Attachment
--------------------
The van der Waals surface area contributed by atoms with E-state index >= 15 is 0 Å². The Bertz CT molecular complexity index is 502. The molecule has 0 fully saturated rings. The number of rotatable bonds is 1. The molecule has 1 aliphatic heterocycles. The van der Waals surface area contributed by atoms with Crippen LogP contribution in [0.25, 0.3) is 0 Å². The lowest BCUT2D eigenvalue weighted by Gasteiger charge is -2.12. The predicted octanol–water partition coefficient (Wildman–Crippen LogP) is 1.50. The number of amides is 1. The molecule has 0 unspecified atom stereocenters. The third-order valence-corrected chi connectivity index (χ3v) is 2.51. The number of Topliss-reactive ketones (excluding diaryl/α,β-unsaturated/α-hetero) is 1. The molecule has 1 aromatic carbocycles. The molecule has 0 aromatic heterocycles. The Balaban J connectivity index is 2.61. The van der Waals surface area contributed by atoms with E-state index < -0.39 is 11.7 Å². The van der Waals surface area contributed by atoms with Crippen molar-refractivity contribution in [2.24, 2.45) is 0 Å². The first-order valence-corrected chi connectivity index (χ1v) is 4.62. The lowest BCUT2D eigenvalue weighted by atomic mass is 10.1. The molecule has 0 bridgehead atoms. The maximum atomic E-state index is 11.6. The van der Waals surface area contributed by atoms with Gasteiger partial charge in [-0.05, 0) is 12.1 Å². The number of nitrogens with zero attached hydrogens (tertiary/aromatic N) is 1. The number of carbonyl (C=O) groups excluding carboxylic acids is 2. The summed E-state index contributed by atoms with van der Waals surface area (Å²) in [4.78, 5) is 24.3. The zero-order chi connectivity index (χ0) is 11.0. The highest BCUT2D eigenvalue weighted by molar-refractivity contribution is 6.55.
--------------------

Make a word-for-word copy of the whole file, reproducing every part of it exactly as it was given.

The van der Waals surface area contributed by atoms with E-state index >= 15 is 0 Å². The Bertz CT molecular complexity index is 502. The molecule has 0 fully saturated rings. The number of rotatable bonds is 1. The molecule has 1 aliphatic heterocycles. The van der Waals surface area contributed by atoms with Crippen LogP contribution in [0.25, 0.3) is 0 Å². The lowest BCUT2D eigenvalue weighted by Gasteiger charge is -2.12. The predicted octanol–water partition coefficient (Wildman–Crippen LogP) is 1.50. The number of amides is 1. The molecule has 0 unspecified atom stereocenters. The third-order valence-corrected chi connectivity index (χ3v) is 2.51. The number of Topliss-reactive ketones (excluding diaryl/α,β-unsaturated/α-hetero) is 1. The molecule has 1 aromatic carbocycles. The molecule has 0 aromatic heterocycles. The Balaban J connectivity index is 2.61. The van der Waals surface area contributed by atoms with E-state index < -0.39 is 11.7 Å². The van der Waals surface area contributed by atoms with Crippen molar-refractivity contribution in [2.24, 2.45) is 0 Å². The first-order valence-corrected chi connectivity index (χ1v) is 4.62. The lowest BCUT2D eigenvalue weighted by atomic mass is 10.1. The molecule has 0 bridgehead atoms. The maximum atomic E-state index is 11.6. The van der Waals surface area contributed by atoms with Gasteiger partial charge in [-0.05, 0) is 12.1 Å². The number of nitrogens with zero attached hydrogens (tertiary/aromatic N) is 1. The number of carbonyl (C=O) groups excluding carboxylic acids is 2. The summed E-state index contributed by atoms with van der Waals surface area (Å²) in [4.78, 5) is 24.3. The zero-order chi connectivity index (χ0) is 11.0. The highest BCUT2D eigenvalue weighted by molar-refractivity contribution is 6.55.